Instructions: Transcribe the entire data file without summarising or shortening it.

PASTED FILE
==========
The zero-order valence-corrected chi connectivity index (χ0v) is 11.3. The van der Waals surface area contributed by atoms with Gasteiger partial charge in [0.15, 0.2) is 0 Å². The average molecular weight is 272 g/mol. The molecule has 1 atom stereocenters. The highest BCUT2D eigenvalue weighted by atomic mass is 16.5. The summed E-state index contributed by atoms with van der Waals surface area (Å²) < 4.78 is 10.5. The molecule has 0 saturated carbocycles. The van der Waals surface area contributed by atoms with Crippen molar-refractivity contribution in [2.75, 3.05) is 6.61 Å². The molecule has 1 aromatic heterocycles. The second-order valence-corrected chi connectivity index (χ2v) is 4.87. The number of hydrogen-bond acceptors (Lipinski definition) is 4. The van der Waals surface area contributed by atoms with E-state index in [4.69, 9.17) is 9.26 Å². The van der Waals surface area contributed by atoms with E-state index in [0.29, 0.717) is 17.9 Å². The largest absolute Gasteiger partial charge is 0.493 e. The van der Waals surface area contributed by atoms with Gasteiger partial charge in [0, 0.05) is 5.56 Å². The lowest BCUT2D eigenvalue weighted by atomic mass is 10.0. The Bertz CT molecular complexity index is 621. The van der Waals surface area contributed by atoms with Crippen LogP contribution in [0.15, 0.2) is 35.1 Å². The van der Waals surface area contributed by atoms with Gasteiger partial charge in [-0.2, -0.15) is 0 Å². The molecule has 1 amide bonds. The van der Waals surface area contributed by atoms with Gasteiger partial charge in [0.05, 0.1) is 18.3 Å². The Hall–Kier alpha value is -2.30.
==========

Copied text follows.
The zero-order valence-corrected chi connectivity index (χ0v) is 11.3. The van der Waals surface area contributed by atoms with Gasteiger partial charge in [0.15, 0.2) is 0 Å². The average molecular weight is 272 g/mol. The molecule has 1 atom stereocenters. The highest BCUT2D eigenvalue weighted by atomic mass is 16.5. The summed E-state index contributed by atoms with van der Waals surface area (Å²) < 4.78 is 10.5. The molecule has 0 saturated carbocycles. The van der Waals surface area contributed by atoms with Crippen molar-refractivity contribution in [2.75, 3.05) is 6.61 Å². The molecule has 1 aromatic heterocycles. The second-order valence-corrected chi connectivity index (χ2v) is 4.87. The number of hydrogen-bond acceptors (Lipinski definition) is 4. The van der Waals surface area contributed by atoms with E-state index in [4.69, 9.17) is 9.26 Å². The van der Waals surface area contributed by atoms with E-state index in [0.29, 0.717) is 17.9 Å². The largest absolute Gasteiger partial charge is 0.493 e. The van der Waals surface area contributed by atoms with Gasteiger partial charge in [0, 0.05) is 5.56 Å². The lowest BCUT2D eigenvalue weighted by atomic mass is 10.0. The Bertz CT molecular complexity index is 621. The van der Waals surface area contributed by atoms with Crippen LogP contribution in [0.15, 0.2) is 35.1 Å². The van der Waals surface area contributed by atoms with Gasteiger partial charge in [-0.2, -0.15) is 0 Å². The molecule has 1 amide bonds. The van der Waals surface area contributed by atoms with Gasteiger partial charge in [0.05, 0.1) is 18.3 Å². The Hall–Kier alpha value is -2.30.